By Robin Gomes
The Holy See has underscored the importance of faith-based organizations in providing protection and integration to migrants. Their efforts, alongside those of other key stakeholders, are essential in helping implement the Global Compact for Safe, Orderly and Regular Migration (GCM), the first intergovernmental agreement coordinated by the United Nations that will cover all dimensions of international migration.
The Holy See’s Permanent Observer to the United Nations in New York, Archbishop Bernadito Auza, made the point in an address on June 4 at a side event organized by the diplomatic missions of Guatemala and the Holy See to the UN together with the Scalabrini International Migration Network (SIMN).
“Well-established footprint across the world”
The Holy See’s Permanent Observer pointed out that faith-based organizations are best equipped to deal with the migrants because of their “reach and presence at all points of the migratory journey, often filling gaps in services to migrants that governments and other civil society actors are unable or unwilling to fill on their own.”
“They are on the front lines in protecting migrants’ human rights and dignity, and in providing food, shelter, education, medical and psychological support.”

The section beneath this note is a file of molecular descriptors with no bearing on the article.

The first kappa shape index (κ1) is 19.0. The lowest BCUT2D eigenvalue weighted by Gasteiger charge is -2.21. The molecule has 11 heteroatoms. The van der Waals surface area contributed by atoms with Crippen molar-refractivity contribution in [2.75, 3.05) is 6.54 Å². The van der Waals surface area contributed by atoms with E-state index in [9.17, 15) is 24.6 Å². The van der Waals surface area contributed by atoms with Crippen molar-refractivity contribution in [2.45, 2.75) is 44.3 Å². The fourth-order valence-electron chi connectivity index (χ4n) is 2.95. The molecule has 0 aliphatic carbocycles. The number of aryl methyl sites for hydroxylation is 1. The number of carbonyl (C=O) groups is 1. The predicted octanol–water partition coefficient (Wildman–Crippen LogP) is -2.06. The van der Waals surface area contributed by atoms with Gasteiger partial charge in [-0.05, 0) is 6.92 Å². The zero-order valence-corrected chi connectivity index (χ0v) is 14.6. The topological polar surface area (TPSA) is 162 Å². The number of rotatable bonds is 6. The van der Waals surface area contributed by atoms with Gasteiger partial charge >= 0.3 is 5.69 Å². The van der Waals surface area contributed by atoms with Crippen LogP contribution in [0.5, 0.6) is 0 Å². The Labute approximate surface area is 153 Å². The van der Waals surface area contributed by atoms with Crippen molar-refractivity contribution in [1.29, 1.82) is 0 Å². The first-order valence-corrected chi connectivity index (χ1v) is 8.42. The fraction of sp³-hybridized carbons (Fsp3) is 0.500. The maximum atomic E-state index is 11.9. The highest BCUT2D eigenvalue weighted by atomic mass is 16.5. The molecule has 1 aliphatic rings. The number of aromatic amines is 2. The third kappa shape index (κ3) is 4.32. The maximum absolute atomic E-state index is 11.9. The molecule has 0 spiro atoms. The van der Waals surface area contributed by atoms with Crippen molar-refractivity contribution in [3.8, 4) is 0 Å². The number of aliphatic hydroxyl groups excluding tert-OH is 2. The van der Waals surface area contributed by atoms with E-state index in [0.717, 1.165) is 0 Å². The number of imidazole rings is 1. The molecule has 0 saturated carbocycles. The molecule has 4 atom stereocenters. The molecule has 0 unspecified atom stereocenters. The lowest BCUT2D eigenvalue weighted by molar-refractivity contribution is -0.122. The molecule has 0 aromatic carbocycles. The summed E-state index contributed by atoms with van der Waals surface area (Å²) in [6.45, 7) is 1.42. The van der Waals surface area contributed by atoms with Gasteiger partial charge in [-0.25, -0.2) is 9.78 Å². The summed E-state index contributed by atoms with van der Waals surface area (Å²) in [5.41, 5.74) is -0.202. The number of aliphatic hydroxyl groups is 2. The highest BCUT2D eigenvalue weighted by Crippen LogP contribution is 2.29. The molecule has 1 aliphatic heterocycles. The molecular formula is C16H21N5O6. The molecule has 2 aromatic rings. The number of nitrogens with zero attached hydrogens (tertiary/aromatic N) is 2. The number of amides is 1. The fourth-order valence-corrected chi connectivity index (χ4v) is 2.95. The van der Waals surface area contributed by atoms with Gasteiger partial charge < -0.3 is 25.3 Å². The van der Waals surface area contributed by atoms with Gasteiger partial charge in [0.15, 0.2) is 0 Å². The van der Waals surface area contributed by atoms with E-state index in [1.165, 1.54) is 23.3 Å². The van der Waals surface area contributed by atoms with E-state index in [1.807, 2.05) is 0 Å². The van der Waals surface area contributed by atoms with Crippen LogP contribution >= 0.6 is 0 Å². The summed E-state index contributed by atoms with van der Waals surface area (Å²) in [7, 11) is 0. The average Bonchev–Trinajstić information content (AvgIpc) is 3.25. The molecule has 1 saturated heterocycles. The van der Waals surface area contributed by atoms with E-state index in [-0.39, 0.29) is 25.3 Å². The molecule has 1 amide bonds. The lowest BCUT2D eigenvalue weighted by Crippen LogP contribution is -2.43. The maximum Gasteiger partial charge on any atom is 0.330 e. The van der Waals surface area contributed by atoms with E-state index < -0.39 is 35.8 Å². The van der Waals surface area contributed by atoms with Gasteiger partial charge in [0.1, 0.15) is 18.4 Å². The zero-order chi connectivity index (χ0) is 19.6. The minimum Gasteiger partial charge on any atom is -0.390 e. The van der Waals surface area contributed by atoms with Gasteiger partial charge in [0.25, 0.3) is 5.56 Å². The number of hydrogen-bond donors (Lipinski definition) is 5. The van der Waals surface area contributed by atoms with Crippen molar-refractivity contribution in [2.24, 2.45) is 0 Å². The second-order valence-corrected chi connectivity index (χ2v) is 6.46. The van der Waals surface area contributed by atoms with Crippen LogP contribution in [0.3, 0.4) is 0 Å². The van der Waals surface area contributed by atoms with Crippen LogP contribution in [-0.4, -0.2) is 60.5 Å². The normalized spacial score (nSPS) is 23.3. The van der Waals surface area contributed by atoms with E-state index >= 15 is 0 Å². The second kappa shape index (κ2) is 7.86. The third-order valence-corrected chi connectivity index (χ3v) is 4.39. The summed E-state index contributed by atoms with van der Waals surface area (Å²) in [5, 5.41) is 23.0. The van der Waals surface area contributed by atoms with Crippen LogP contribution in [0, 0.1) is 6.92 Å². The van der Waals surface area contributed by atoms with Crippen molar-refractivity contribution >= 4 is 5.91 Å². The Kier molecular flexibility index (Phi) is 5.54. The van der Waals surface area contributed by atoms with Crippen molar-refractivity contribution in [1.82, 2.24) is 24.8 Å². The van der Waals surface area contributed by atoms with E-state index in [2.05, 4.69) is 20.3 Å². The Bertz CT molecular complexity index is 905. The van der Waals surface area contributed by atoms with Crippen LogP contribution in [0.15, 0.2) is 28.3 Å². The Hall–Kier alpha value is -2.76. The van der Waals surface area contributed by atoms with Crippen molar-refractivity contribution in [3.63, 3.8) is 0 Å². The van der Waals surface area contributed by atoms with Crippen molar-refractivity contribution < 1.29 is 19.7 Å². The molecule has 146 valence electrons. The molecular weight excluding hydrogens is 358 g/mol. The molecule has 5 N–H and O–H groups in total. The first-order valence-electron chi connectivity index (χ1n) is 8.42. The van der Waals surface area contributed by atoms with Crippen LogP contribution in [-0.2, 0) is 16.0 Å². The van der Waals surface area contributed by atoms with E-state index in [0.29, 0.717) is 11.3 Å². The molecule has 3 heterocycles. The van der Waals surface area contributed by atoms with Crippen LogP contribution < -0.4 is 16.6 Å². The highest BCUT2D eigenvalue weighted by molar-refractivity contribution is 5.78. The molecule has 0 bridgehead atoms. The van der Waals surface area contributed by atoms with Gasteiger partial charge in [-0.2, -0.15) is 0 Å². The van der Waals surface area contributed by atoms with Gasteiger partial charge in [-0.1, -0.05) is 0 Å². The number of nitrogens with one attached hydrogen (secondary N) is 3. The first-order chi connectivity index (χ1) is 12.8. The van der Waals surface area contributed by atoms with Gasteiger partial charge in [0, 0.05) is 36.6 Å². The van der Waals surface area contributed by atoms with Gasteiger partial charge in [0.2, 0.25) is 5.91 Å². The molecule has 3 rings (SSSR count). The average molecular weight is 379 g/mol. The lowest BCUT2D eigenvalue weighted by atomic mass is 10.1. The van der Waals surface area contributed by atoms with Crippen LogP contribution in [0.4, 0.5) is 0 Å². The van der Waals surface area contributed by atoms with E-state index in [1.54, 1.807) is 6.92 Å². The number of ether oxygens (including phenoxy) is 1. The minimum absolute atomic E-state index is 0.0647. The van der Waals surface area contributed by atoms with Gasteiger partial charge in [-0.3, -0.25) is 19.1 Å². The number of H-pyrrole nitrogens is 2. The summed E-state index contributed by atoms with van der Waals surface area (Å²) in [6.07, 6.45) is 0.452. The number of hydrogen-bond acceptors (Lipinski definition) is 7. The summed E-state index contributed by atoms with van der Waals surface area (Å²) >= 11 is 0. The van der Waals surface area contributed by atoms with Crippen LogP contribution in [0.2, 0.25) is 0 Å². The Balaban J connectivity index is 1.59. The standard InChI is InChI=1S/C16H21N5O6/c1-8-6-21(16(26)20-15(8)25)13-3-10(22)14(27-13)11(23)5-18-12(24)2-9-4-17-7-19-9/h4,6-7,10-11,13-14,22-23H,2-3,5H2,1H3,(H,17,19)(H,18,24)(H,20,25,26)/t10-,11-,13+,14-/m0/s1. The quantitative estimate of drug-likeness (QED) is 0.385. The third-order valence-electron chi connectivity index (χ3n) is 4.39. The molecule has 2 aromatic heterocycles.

This, Archbishop Auza said, is because faith-based institutions have a well-established footprint across the world, merging local programmes with international support, providing highly qualified staff, great local know-how and resources.
“They have the wherewithal and readiness to mobilize what’s needed to fill in the gaps, often in countries of origin, transit and destination.”
Defending human dignity
Besides, migrants particularly trust institutions of their or other faiths, who affirm and defend the human dignity of all people without any political or economic interest. Even governments and other stakeholders trust faith-based groups.
Archbishop Auza recalled four ways that Pope Francis suggested in responding to migrants and refugee, namely, welcoming, protecting, promoting and integrating. The archbisop said faith-based organizations in general not only strive to achieve but actually deliver on all four.